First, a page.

Japan’s nuclear waste dump | Pacific nations on China’s side over Japan issue
14 September, 2023, 7:00 pm
Former intelligence and defence policy analyst Paul Buchanan says some Pacific Island nations are “acting to stay in line with China” over Japan’s Fukushima treated nuclear wastewater release.
Buchanan told RNZ Pacific this is “(to) keep that pipeline open to them when it comes to developmental assistance”.
As China continues to ban all seafood from Japan, the Fukushima issue has “become more of a geopolitical and diplomatic problem than a scientific one”, he said.
The release started on August 24 and is expected to last decades.
The nuclear wastewater is treated to remove harmful radionuclides, then diluted before being released off the coast of Japan in an effort to decommission the defunct Fukushima Daiichi nuclear power station.
Several Pacific nations have voiced their concerns.
Buchanan, who is the director of 36th Parallel Assessments (NZ), put much of the opposition from the region down to “ignorance” or acting to “stay in line with China”.
“The MSG, as well as the Pacific Island Forum, have one eye on China and the other eye on Japan,” he said.
In a speech in June, PIF Secretary General Henry Puna acknowledged the elevation of securitydriven partnerships and development cooperation with the region.
An emphasis on regionalism and strengthening strategic leverage as a Pacific collective has been drummed home at most PIF events.
On the Fukushima issue, Puna said Pacific leaders are committed to holding Japan “fully accountable” should anything go wrong.
This week’s Forum Foreign Ministers meeting is set to be an opportunity for members to discuss a collective position, a Pacific Island’s Forum Secretariat spokesperson said.
But the region is very much still divided on the matter.
No cause for concern’ The Melanesian Spearhead Group (MSG) – made up of Fiji, the FLNKS of New Caledonia, Papua New guinea, Solomon Islands and Vanuatu – opposed Japan’s release into the Pacific Ocean, though not all leaders of the sub-regional grouping have the same view on the issue.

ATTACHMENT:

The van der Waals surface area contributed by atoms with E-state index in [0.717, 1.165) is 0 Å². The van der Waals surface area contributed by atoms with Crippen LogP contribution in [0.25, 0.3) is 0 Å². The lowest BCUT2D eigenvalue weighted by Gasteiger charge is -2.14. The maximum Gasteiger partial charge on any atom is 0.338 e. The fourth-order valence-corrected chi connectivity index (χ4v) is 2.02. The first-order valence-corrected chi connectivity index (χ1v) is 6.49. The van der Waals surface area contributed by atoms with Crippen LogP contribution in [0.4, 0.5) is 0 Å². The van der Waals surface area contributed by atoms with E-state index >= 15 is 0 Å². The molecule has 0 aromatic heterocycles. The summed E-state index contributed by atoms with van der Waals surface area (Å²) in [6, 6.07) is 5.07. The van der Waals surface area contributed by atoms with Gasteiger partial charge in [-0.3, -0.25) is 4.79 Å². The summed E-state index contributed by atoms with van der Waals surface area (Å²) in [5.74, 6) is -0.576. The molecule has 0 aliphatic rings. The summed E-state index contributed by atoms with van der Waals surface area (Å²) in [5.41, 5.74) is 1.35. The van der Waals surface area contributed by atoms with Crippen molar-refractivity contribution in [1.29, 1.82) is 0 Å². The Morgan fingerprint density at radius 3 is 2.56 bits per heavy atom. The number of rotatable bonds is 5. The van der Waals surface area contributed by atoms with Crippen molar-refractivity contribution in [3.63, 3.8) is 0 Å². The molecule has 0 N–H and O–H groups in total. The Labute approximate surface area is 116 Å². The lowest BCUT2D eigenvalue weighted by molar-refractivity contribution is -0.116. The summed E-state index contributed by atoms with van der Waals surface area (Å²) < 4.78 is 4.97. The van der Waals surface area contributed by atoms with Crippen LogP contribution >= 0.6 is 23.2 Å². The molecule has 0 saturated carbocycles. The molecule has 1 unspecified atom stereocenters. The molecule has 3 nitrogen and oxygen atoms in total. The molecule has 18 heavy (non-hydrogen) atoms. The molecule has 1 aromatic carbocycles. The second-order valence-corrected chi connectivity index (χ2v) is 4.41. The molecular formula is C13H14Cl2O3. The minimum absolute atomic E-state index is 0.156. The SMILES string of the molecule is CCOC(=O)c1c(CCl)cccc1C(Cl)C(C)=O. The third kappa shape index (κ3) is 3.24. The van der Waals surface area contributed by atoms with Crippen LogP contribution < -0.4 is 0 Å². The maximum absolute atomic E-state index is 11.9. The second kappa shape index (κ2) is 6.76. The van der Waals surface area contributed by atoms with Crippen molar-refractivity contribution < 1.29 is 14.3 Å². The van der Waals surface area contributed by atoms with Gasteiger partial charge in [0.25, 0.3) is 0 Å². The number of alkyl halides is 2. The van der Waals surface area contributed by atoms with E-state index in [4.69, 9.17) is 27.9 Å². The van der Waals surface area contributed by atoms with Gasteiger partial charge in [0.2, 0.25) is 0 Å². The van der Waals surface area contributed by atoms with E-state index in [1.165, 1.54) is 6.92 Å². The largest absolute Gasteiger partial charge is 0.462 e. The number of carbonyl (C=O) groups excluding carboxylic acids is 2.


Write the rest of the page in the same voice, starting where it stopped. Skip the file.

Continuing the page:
Fiji’s leader Sitiveni Rabuka continues to maintain his position, saying the science stacks up. The Pacific and its people “have been victims of false assurances”, MSG Secretariat directorgeneral Leonard Louma said recently.
“The scourge of the health effects, of oncetouted negligible effects of nuclear activities, continue to beset us to this day,” Louma said.
The International Atomic Energy Agency’s comprehensive report on Japan’s plan said it would have a negligible radiological impact on people and the environment. Japan maintains the release is safe.
The Tokyo Electric Power Company said results from daily testing show radionuclide levels are below limits set by Japan’s Nuclear Regulation Authority. Buchanan agrees there is a “very reasonable” anti-nuclear sentiment.
“That goes back to the French testing days, the American testing days and the destruction that they wrought on small island states,” he said.
“That all is true and it is reasonable. But here’s where they run afoul of science. The science simply points out…there is no cause for concern in the South Pacific.” Buchanan said no issues of sovereignty are going to accrue, as Japan is discharging the water into its own coastal waters.
He said in doing that Japan was not breaching any international treaties either.
“It’s easy to sit in the South Pacific and criticise Japan because there will be no harm accrued because of that,” Buchanan said.
Condemning Japan’s plan is an easy way out for the MSG, “to appear to be on the side of China”, he said.
‘Generalised anti-nuclear sentiment’ It could take around ten years for the tritiated water to reach any Pacific Island, if at all, according to ocean current projections.
But even then, the tritium levels will be so low it will not be able to be measured, TEPCO told RNZ. Buchanan said activists and governments right across the Pacific seem to be allowing “generalised anti-nuclear sentiment” to take control over their rational selves.
He said this simply is not an abuse of nuclear privilege and there is no cause for concern in the South Pacific.
“Unfortunately, I would say that this is born more of ignorance, than of rational concerns about the spillover effects of this treated water, and may actually hang on to lingering historical distress of the Japanese,” Buchanan said.
“The Japanese have not ingratiated themselves to people with their whaling activities.
“And so you have a combination of anti- Japan sentiment with anti-nuclear sentiment, all against the backdrop of Japan’s behaviour in World War II, up to the present day when it comes to issues like whaling.”
‘Japan on horns of a dilemma’ With arguments for and against strewn across the backdrop of a chequered colonial and warring past, Buchanan wants people to put their faith in the experts at the IAEA, UN and the Japan Nuclear Regulation Authority.
“That might help encourage non-experts in the world to be aware of their bias and ignorance.”
He said Japan has science on its side, but “for a variety of reasons, environmental and then strictly strategic if you will”, there are significant numbers of people that oppose the release.
“No amount of science is going to convince them otherwise,” he said.
“Japan is, basically, on the horns of a dilemma.”
• LYDIA LEWIS is an RNZ Pacific journalist. The views expressed in this article belong to the author and do not necessarily reflect the views of this newspaper. She can be contacted via lydia.lewis@rnz. co.nz